Other Useful Kinds of Regression
In This Chapter
Using Poisson regression to analyze counts and event rates
Getting a grip on nonlinear regression
Smoothing data without making any assumptions
This chapter covers some other kinds of regression you’re likely to encounter in biostatistical work. They’re not quite as ubiquitous as the types described in Chapters 18–20 (straight-line regression, multiple regression, and logistic regression), but you should be aware of them, so I collect them here. I don’t go into a lot of detail, but I describe what they are, when you may want to use them, how to run them and interpret the output, and what special situations you should watch out for.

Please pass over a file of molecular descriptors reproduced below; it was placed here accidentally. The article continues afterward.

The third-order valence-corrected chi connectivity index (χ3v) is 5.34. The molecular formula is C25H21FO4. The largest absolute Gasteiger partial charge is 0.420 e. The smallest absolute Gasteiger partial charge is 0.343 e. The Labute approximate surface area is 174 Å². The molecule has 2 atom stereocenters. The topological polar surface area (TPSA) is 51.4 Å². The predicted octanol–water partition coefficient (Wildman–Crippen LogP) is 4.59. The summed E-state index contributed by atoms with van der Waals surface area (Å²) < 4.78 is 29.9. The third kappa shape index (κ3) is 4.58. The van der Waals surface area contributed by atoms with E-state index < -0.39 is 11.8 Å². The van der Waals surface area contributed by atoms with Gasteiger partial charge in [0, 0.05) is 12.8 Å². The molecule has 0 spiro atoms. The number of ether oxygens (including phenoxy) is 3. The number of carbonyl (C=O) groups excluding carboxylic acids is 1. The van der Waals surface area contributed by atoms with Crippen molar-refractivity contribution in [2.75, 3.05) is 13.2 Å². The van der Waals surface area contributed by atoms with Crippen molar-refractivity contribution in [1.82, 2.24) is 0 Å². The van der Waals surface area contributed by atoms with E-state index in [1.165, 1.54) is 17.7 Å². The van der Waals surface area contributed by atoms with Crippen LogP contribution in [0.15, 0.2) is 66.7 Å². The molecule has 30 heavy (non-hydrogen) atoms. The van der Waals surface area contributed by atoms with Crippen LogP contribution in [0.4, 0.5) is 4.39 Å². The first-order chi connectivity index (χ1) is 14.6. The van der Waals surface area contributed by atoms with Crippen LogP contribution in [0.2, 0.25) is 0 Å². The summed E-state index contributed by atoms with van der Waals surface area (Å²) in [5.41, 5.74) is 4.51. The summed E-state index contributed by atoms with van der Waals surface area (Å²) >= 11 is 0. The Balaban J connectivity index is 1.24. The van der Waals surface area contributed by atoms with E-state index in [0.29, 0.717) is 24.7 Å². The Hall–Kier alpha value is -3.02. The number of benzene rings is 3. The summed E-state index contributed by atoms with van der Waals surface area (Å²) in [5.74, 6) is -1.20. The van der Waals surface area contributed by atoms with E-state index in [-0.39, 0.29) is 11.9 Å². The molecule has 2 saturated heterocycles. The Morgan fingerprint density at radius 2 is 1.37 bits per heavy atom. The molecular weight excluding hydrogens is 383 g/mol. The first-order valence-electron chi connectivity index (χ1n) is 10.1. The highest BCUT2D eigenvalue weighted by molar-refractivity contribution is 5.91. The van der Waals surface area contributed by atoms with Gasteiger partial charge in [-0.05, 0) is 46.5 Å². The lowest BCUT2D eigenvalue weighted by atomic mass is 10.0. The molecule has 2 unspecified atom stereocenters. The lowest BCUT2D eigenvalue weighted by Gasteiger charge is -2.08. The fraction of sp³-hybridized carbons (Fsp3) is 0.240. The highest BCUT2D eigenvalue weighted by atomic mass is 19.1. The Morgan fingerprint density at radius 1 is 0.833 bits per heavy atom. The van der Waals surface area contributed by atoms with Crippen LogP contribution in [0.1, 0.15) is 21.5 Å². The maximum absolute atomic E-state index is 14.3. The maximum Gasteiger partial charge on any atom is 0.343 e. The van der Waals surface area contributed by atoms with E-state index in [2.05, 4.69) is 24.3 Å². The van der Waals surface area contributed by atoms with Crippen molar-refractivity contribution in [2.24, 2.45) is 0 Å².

Note: I don’t cover survival regression in this chapter, even though it’s one of the most important kinds of regression analysis in biostatistics. It has its own chapter (Chapter 24), in Part V of this book, which deals with the analysis of survival data.
Analyzing Counts and Rates with Poisson Regression
Statisticians often have to analyze outcomes consisting of the number of occurrences of an event over some interval of time, like the number of fatal highway accidents in a city in a year. ...